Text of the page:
Asked by Clare
on 22 Jul 2013

My program finds the eigenvalues of a bunch of matrices and adds them together. But the matrices can get really big and sparse, and this adds to my computation time. I'm using the function SVD to get the eigenvalues, so I tried using the sparse version, SVDS, since I only need the biggest eigenvalues anyway. This wasn't any faster. In fact, I think it's SLOWER! If this is the case, I don't see why SVDS exists. I need to find a sparse matrix operation that will reduce my computation time. Thanks!

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Answer by Matt J
on 22 Jul 2013

Edited by Matt J
on 22 Jul 2013

Accepted answer

**Really big means millions by millions. I use the sparse type for the matrix, but still it doesn't seem to speed things up.**

I assume the comparison between SVD and SVDS that you're performing is on a scaled down version of this matrix. There is no way a "millions by millions" matrix can be stored in anything but sparse type and there is no way you can be running SVD on a sparse type matrix (it would return an error).

If your tests are based on small scale versions of your actual matrix, we need to ask how small. Definitely the gains in SVDS over SVD won't be seen if your examples are too small, e.g.,

>> N=100; As=speye(N);A=eye(N); tic; svd(A); toc ; tic; svds(A); toc Elapsed time is 0.001177 seconds. Elapsed time is 0.006077 seconds.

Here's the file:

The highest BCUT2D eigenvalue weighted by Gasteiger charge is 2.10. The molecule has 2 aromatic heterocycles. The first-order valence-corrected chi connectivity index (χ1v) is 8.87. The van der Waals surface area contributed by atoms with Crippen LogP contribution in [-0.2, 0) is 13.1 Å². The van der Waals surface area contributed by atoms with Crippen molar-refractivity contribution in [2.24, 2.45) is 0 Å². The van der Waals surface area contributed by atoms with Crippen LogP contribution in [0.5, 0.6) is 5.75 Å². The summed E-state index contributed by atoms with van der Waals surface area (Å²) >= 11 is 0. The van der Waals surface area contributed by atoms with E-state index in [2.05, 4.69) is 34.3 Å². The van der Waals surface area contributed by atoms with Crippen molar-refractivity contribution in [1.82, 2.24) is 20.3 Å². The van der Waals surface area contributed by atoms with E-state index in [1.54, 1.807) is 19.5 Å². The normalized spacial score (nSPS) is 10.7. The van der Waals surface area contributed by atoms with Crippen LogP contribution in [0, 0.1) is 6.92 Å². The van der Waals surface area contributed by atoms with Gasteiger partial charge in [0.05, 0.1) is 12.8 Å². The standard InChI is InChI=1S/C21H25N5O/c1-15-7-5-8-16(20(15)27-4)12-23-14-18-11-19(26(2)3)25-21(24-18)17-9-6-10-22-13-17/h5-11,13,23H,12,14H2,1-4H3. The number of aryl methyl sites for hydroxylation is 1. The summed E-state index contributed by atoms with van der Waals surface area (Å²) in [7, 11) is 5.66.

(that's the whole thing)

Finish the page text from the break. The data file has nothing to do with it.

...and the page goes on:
but there are clearly also examples where svds is better, e.g.,

>> N=5000; As=speye(N);A=eye(N); tic; svd(A); toc ; tic; svds(A); toc Elapsed time is 47.876229 seconds. Elapsed time is 0.324260 seconds.

Answer by Jan Simon
on 22 Jul 2013

Edited by Jan Simon
on 22 Jul 2013

"Millions" means something >= 2e6. Then the array has 32 TB when it is full. Do you have enough memory for this?

I tried this under Matlab 2009a/64/Win7/4 GB:

x = rand(1e4); x(rand(size(x))<0.9) = 0; tic; S = svd(x); toc % 1313.510373 sec

x = sparse(x); tic; S = svds(x); toc % 54.953447 sec

This looks like a good argument for SVDS. Now tell us please something about the sparsity of your array and the number of eigenvalues you need. And please explain, which timings you expect for [2e6 x 2e6] matrices.

Show 2 older comments

Jan Simon
on 23 Jul 2013

A good question. The sparse matrix stores the data and the indices in three different blocks, while the full matrix requires one large contiguous block of free memory. Therefore full matrices cause Out-Of-Memory errors earlier.

If the indices of sparse arrays are stored as UINT32, less memory is consumed. But I do not know the type of the indices.

Cedric Wannaz
on 23 Jul 2013

Matt J
on 23 Jul 2013

**But here is my question-- if I use S = sparse(i,j,s) to construct my sparse matrix, and the sparsity is around 0.3 (meaning 30% nonzero elements, 70% zeros), will I save any memory?**

@Clare - even if your sparsity is zero, it is still possible to waste memory as the following example shows,

>> Asparse=spalloc(1,1e6,1); >> Afull=full(Asparse);

>> whos Asparse Afull

Name Size Bytes Class Attributes